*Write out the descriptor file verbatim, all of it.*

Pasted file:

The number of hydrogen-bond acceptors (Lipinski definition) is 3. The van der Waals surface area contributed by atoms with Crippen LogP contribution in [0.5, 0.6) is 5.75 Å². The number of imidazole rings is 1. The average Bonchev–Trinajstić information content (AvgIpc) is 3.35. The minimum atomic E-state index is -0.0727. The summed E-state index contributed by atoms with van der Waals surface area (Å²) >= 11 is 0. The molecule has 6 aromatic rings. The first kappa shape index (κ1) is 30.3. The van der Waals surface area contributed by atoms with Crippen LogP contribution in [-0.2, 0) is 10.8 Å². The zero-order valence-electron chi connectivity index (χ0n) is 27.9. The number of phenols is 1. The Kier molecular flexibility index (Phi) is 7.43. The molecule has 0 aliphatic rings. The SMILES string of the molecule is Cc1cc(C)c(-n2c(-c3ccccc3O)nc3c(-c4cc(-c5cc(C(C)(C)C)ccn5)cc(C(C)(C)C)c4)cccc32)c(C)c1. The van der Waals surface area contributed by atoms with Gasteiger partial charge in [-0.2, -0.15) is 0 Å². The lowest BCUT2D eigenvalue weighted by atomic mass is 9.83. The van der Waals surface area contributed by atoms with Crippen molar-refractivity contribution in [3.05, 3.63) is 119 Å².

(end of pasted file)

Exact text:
The number of hydrogen-bond acceptors (Lipinski definition) is 3. The van der Waals surface area contributed by atoms with Crippen LogP contribution in [0.5, 0.6) is 5.75 Å². The number of imidazole rings is 1. The average Bonchev–Trinajstić information content (AvgIpc) is 3.35. The minimum atomic E-state index is -0.0727. The summed E-state index contributed by atoms with van der Waals surface area (Å²) >= 11 is 0. The molecule has 6 aromatic rings. The first kappa shape index (κ1) is 30.3. The van der Waals surface area contributed by atoms with Crippen LogP contribution in [-0.2, 0) is 10.8 Å². The zero-order valence-electron chi connectivity index (χ0n) is 27.9. The number of phenols is 1. The Kier molecular flexibility index (Phi) is 7.43. The molecule has 0 aliphatic rings. The SMILES string of the molecule is Cc1cc(C)c(-n2c(-c3ccccc3O)nc3c(-c4cc(-c5cc(C(C)(C)C)ccn5)cc(C(C)(C)C)c4)cccc32)c(C)c1. The van der Waals surface area contributed by atoms with Gasteiger partial charge in [-0.2, -0.15) is 0 Å². The lowest BCUT2D eigenvalue weighted by atomic mass is 9.83. The van der Waals surface area contributed by atoms with Crippen molar-refractivity contribution in [3.05, 3.63) is 119 Å².